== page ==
UKERC Energy Data Centre: Projects

Projects: Projects for Investigator
UKERC Home >> UKERC Energy Data Centre >> Projects >> Choose Investigator >> All Projects involving >> EP/L016273/1
 
Reference Number EP/L016273/1
Title EPSRC Centre for Doctoral Training in Advanced Metallic Systems - Challenges in Future Metals Manufacturing
Status Started
Energy Categories NUCLEAR FISSION and FUSION(Nuclear Fission, Nuclear supporting technologies) 2%;
NUCLEAR FISSION and FUSION(Nuclear Fusion) 2%;
OTHER POWER and STORAGE TECHNOLOGIES(Electric power conversion) 2%;
NOT ENERGY RELATED 94%;
Research Types Basic and strategic applied research 100%
Science and Technology Fields PHYSICAL SCIENCES AND MATHEMATICS (Metallurgy and Materials) 100%
UKERC Cross Cutting Characterisation Not Cross-cutting 100%
Principal Investigator Dr R Goodall
No email address given
Engineering Materials
University of Sheffield
Award Type Standard
Funding Source EPSRC
Start Date 01 April 2014
End Date 31 March 2023
Duration 108 months
Total Grant Value £3,523,094
Industrial Sectors Aerospace; Defence and Marine; Manufacturing
Region Yorkshire & Humberside
Programme Manufacturing : Manufacturing, NC : Engineering
 
Investigators Principal Investigator Dr R Goodall , Engineering Materials, University of Sheffield (99.999%)
  Other Investigator Professor P Prangnell , Materials, University of Manchester (0.001%)
  Industrial Collaborator Project Contact , EDF Energy (0.000%)
Project Contact , Ford Motor Company (0.000%)
Project Contact , Special Metals Ltd (0.000%)
Project Contact , Alcoa Europe Flat Rolled Products (0.000%)
Project Contact , Novelis Global Technology Centre, USA (0.000%)
Project Contact , Sheffield Forgemasters Engineering Ltd (SFEL) (0.000%)
Project Contact , BAE Systems Integrated System Technologies Limited (0.000%)
Project Contact , Magnesium Elektron Ltd (0.000%)
Project Contact , DSTL - Defence Science and Technology Laboratory (0.000%)
Project Contact , STFC Rutherford Appleton Laboratory (RAL) (0.000%)
Project Contact , Technical University of Delft, The Netherlands (0.000%)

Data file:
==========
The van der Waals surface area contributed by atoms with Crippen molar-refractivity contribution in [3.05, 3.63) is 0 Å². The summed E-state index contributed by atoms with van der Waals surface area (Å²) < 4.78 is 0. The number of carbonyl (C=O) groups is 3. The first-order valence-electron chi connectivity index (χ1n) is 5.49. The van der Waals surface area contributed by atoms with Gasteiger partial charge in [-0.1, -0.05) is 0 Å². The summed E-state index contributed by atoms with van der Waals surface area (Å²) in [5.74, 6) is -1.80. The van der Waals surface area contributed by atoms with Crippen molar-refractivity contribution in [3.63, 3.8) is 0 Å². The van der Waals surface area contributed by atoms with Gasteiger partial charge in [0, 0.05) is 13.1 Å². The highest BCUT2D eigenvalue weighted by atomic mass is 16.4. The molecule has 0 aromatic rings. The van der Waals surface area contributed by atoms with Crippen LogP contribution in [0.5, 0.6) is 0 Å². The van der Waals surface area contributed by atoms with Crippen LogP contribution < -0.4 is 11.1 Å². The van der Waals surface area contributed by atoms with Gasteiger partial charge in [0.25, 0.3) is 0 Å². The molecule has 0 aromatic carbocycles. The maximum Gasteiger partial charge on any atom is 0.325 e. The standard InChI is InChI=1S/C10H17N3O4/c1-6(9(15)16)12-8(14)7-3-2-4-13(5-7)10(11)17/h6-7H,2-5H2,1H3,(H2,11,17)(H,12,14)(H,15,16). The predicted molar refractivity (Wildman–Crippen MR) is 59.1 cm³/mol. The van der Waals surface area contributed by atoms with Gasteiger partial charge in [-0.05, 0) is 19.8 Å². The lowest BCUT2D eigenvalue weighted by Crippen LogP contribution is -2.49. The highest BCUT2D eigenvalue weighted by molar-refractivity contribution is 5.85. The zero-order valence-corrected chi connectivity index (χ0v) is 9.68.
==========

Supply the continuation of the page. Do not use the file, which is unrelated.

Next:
Project Contact , Airbus UK Ltd (0.000%)
Project Contact , Tsinghua University (THU). Beijing (0.000%)
Project Contact , Shanghai Baosteel Group Corporation, China (0.000%)
Project Contact , Westinghouse Electric Sweden AB (0.000%)
Project Contact , Firth Rixson Limited (0.000%)
Project Contact , Australian Commonwealth Scientific and Industrial Research Organisation (CSIRO) (0.000%)
Project Contact , University of Cape Town, South Africa (0.000%)
Project Contact , GKN Aerospace (0.000%)
Project Contact , European Space Agency (ESA) (0.000%)
Project Contact , Helmholtz Centre for Materials and Coastal Research (HZG), Germany (0.000%)
Project Contact , Metalysis Limited (0.000%)
Project Contact , BP PLC (0.000%)
Project Contact , TWI Technology Centre (0.000%)
Project Contact , Siemens plc (0.000%)
Project Contact , Constellium, The Netherlands (0.000%)
Project Contact , Institut national des sciences appliquáes de Lyon (INSA), France (0.000%)
Project Contact , Indian Institute of Science (0.000%)
Project Contact , AGH University of Science and Technology, Poland (0.000%)
Project Contact , Airbus SAS, France (0.000%)
Project Contact , Max Planck Institutes (Grouped), Germany (0.000%)
Project Contact , Osborn Steel Extrusions Limited (0.000%)
Project Contact , Otto Fuchs KG, Germany (0.000%)
Project Contact , Pohang University of Science and Technology (POSTECH), South Korea (0.000%)
Project Contact , Rolls-Royce PLC (0.000%)
Project Contact , University of Oulu, Finland (0.000%)
Web Site
Objectives
Abstract Metallic materials are used in an enormous range of applications, from everyday objects, such as aluminium drinks cans and copper wiring to highly-specialised, advanced applications such as nickel superalloy turbine blades in jet engines and stainless steel nuclear reactor pressure vessels. Despite advances in the understanding of metallic materials and their manufacture, significant challenges remain.Research in advanced metallic systems helps us to understand how the structure of a material and the way it is processed affects its properties and performance. This knowledge is essential for us to develop the materials needed to tackle current challenges in energy, transport and sustainability. We must learn how to use the earth's resources in a sustainable way, finding alternatives for rare but strategically important elements and increasing how much material we recycle and reuse. This will partly be achieved through developing manufacturing and production processes which use less energy and are less wasteful and through improving product designs or developing and improving the materials we use.In order to deliver these new materials and processes, industry requires a lot more specialists who have a thorough understanding of metallic materials science and engineering coupled with the professional and technical leadership skills to apply this expertise. The EPSRC Centre for Doctoral Training in Advanced Metallic Systems will increase the number of metallurgical specialists, currently in short supply, by training high level physical science and engineering graduates in fundamental materials science and engineering in preparation for doctoral level research on challenging metallic material and manufacturing problems. By working collaboratively with industry, while undertaking a comprehensive programme of professional skills training, our graduates will be equipped to be tomorrow's research leaders, knowledge workers and captains of industry.
Publications (none)
Final Report (none)
Added to Database 31/03/14